At times, as I was reading Shonda Rhimes’ memoir/self-help book Year of Yes, I found myself getting very annoyed with her.
Grey’s Anatomy isn’t even that good, I’d think. She so extra. It’s the Shonda Show 24/7 with this one. Doesn’t she know how conceited she sounds?
I wanted her to be more humble, more quiet. When she mentioned how she owns Thursday nights for the umpteenth time, I wanted her to apologize for her success instead of brag about it.
Which is kind of the point. Like many of us, Rhimes had internalized a lot of messaging that boils down to one thing: Make yourself smaller for the comfort and convenience of others. Year of Yes is, at its core, all about tearing that shit down and building yourself back up with swagger and badassery.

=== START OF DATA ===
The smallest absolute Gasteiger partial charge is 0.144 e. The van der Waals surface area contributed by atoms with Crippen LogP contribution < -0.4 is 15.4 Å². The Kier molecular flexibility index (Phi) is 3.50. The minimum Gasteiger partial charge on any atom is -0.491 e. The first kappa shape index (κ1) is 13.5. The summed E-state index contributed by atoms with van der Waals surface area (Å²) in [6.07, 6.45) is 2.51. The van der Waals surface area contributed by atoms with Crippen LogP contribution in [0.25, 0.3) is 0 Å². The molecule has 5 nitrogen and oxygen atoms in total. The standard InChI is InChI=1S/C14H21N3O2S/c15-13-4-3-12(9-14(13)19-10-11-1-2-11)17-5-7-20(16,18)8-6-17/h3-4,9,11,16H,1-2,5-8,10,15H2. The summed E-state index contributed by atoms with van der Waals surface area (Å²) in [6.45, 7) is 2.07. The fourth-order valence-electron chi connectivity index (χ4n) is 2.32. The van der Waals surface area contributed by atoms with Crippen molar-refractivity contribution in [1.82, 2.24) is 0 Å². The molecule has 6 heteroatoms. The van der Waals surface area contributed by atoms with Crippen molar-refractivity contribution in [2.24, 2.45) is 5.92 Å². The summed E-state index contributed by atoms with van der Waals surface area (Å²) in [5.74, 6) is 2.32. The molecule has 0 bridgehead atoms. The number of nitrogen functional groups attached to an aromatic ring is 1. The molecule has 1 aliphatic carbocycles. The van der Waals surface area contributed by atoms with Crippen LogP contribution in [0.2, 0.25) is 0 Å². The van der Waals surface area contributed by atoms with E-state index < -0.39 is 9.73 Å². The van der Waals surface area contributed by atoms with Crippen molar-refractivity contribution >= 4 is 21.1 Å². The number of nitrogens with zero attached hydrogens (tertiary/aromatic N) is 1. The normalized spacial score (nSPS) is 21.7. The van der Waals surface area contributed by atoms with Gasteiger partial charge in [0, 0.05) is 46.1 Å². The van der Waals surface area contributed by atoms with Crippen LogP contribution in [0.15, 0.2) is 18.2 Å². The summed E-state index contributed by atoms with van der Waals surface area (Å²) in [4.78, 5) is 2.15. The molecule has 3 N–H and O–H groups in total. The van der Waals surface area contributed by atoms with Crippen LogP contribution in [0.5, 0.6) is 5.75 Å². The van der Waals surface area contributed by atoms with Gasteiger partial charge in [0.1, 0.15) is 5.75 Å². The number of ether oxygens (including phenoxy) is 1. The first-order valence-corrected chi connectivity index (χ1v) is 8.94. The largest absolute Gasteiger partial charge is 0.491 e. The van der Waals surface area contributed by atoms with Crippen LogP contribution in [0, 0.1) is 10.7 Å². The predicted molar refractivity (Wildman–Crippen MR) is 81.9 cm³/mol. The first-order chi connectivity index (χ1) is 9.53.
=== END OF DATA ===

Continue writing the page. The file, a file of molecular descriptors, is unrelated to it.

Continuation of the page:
When she started saying “yes” to all the things that scared her, Rhimes’ life expanded and changed in ways she did not expect. She spent more time with her kids, accepted opportunities that would have terrified her in the past, and learned how to set boundaries when people wanted more than she cared to give. She also lost false friends, jettisoned a fiance, and dropped over a hundred pounds.
By the end of the book (about 18 months into her Year of Yes) Rhimes is proudly, unapologetically in love with herself. Like Elizabeth Gilbert’s Big Magic, your mileage will vary based on your acceptance of women choosing to prioritize their own creativity and joy above all else. As a woman whose life has been starting to feel very small, this book was exactly what I needed to read.
Emperor Cupcake’s Rating System Explained:
1 Star: This is not a novel to be tossed aside lightly. It should be thrown with great force.
2 Stars: Not great, Bob.
3 Stars: The emperor is pleased. You may live.
4 Stars: Ooh, shiny!
5 Stars: *Incoherent, high-pitched fan-girling*